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(LifeSiteNews) – Transgender cyclist Zach “Emily” Bridges is now barred from British Cycling competitions after the suspension of its “Transgender and Non-binary Participation Policy.”

The British Cycling Board of Directors voted April 6 to suspend their policy’s permission to transgender cyclists to compete under certain conditions, citing concerns of unfairness to women in the sport. The group indicated it will conduct a “full review” of the policy to be “initiated in the coming weeks.”

The announcement closely follows a statement by UK Prime Minister Boris Johnson that biological men should not be competing against women in sports, as well as the signing of a letter to the Union Cycliste Internationale (UCI) by more than 650 sports figures, including one of British Cycling’s most senior officials, urging the international group to revoke the eligibility of “trans women” to compete in female sports unless UCI could provide “robust scientific evidence that the rule guarantees fairness for female athletes.”

Bridges was slated to compete in the National Omnium Championships on April 2 but was forced to withdraw after governing body UCI informed British Cycling that he was ineligible to compete under UCI guidelines.

British Cycling’s notice of its policy suspension, shared by Bridges’ mother on Twitter, cited problems posed by differences between UCI and British Cycling transgender participation policies.

The notice also pointed to “concerns regarding the extent to which” their policy aligned with the Sports Councils’ Equality Group Guidance, published in 2021.

The policy suspension will not affect participation of transgender cyclists in non-competitive activities.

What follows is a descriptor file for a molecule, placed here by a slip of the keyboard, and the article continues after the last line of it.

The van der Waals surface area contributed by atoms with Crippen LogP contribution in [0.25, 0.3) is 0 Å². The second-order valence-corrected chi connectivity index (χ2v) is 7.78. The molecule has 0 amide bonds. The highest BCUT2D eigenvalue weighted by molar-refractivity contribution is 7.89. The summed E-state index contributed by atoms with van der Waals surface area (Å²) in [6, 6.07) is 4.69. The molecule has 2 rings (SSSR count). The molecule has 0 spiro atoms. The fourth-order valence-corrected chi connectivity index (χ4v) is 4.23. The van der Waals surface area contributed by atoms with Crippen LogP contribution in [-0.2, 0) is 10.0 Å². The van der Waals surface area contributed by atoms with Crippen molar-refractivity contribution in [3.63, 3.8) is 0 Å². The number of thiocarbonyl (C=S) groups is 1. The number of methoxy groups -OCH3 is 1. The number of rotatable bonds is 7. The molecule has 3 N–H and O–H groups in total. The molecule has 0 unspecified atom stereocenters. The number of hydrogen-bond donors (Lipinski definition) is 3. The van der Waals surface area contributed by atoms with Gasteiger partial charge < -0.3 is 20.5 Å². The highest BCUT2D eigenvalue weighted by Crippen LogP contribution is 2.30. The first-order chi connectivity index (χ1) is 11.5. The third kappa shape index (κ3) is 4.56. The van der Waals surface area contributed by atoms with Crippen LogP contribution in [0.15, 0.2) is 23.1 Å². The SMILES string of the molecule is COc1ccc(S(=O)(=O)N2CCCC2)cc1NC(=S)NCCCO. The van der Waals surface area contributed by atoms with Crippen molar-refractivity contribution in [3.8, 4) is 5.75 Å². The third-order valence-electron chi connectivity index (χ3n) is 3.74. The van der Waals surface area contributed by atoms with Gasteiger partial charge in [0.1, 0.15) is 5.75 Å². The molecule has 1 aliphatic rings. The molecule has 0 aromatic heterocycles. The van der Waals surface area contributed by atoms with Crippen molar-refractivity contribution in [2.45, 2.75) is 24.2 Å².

Bridges’ mother has since warned that she and her son will “take action” regarding the decision, and called British Cycling’s treatment of trans athletes “appalling,” according to The Telegraph.

Sponsor Pete Stanton has also pulled funds from one of the British Cycling’s National Road Series events in protest of the suspension of its transgender policy.

UCI’s current rules allow a biological male to compete with women if their testosterone levels remain under a specified threshold for at least a year.

Online magazine Quillette has pointed to two academic studies that show biological men still hold an unfair advantage over women even after a year of testosterone suppression since, for example, their “muscle mass and strength” are only “minimally reduced” after that period. In fact, these advantages have been shown to remain even after three years of hormone “therapy.”

According to Quillette, the findings led the International Olympic Committee (IOC) to declare last year that the policy guidelines it issued in 2015 for the participation of transgender athletes are “not fit for purpose.” The IOC later issued a new policy that did not provide definitive guidelines for transgender participation in sports but suggested that “each sport and its governing body” decide its own regulations.

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